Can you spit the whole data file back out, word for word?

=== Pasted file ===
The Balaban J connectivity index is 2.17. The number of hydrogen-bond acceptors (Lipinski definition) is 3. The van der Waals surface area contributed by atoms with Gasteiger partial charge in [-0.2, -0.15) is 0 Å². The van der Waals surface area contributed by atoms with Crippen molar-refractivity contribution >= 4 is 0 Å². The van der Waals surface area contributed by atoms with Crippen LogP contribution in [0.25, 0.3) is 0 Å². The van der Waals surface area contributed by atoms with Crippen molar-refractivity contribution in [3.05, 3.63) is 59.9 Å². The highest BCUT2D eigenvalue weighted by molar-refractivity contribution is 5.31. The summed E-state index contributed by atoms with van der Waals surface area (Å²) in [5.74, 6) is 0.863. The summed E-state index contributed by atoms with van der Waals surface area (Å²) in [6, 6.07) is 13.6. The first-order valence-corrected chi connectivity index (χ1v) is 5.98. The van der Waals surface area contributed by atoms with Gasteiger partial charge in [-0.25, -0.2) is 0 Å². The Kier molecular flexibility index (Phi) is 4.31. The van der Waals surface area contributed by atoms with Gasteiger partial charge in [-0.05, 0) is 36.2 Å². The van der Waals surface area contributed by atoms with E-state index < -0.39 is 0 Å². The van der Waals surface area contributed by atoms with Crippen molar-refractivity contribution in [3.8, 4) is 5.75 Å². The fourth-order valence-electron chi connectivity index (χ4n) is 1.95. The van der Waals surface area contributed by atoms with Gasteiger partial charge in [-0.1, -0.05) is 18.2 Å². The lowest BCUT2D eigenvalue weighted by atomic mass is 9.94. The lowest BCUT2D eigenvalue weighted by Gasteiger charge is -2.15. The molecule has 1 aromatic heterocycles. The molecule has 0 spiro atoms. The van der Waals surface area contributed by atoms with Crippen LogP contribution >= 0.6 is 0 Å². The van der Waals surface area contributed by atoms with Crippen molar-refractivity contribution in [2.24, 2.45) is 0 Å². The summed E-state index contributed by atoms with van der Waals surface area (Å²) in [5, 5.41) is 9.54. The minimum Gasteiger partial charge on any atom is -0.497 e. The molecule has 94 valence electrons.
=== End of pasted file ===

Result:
The Balaban J connectivity index is 2.17. The number of hydrogen-bond acceptors (Lipinski definition) is 3. The van der Waals surface area contributed by atoms with Gasteiger partial charge in [-0.2, -0.15) is 0 Å². The van der Waals surface area contributed by atoms with Crippen molar-refractivity contribution >= 4 is 0 Å². The van der Waals surface area contributed by atoms with Crippen LogP contribution in [0.25, 0.3) is 0 Å². The van der Waals surface area contributed by atoms with Crippen molar-refractivity contribution in [3.05, 3.63) is 59.9 Å². The highest BCUT2D eigenvalue weighted by molar-refractivity contribution is 5.31. The summed E-state index contributed by atoms with van der Waals surface area (Å²) in [5.74, 6) is 0.863. The summed E-state index contributed by atoms with van der Waals surface area (Å²) in [6, 6.07) is 13.6. The first-order valence-corrected chi connectivity index (χ1v) is 5.98. The van der Waals surface area contributed by atoms with Gasteiger partial charge in [-0.25, -0.2) is 0 Å². The Kier molecular flexibility index (Phi) is 4.31. The van der Waals surface area contributed by atoms with Gasteiger partial charge in [-0.05, 0) is 36.2 Å². The van der Waals surface area contributed by atoms with E-state index < -0.39 is 0 Å². The van der Waals surface area contributed by atoms with Crippen molar-refractivity contribution in [3.8, 4) is 5.75 Å². The fourth-order valence-electron chi connectivity index (χ4n) is 1.95. The van der Waals surface area contributed by atoms with Gasteiger partial charge in [-0.1, -0.05) is 18.2 Å². The lowest BCUT2D eigenvalue weighted by atomic mass is 9.94. The lowest BCUT2D eigenvalue weighted by Gasteiger charge is -2.15. The molecule has 1 aromatic heterocycles. The molecule has 0 spiro atoms. The van der Waals surface area contributed by atoms with Crippen LogP contribution >= 0.6 is 0 Å². The van der Waals surface area contributed by atoms with Crippen molar-refractivity contribution in [2.24, 2.45) is 0 Å². The summed E-state index contributed by atoms with van der Waals surface area (Å²) in [5, 5.41) is 9.54. The minimum Gasteiger partial charge on any atom is -0.497 e. The molecule has 94 valence electrons.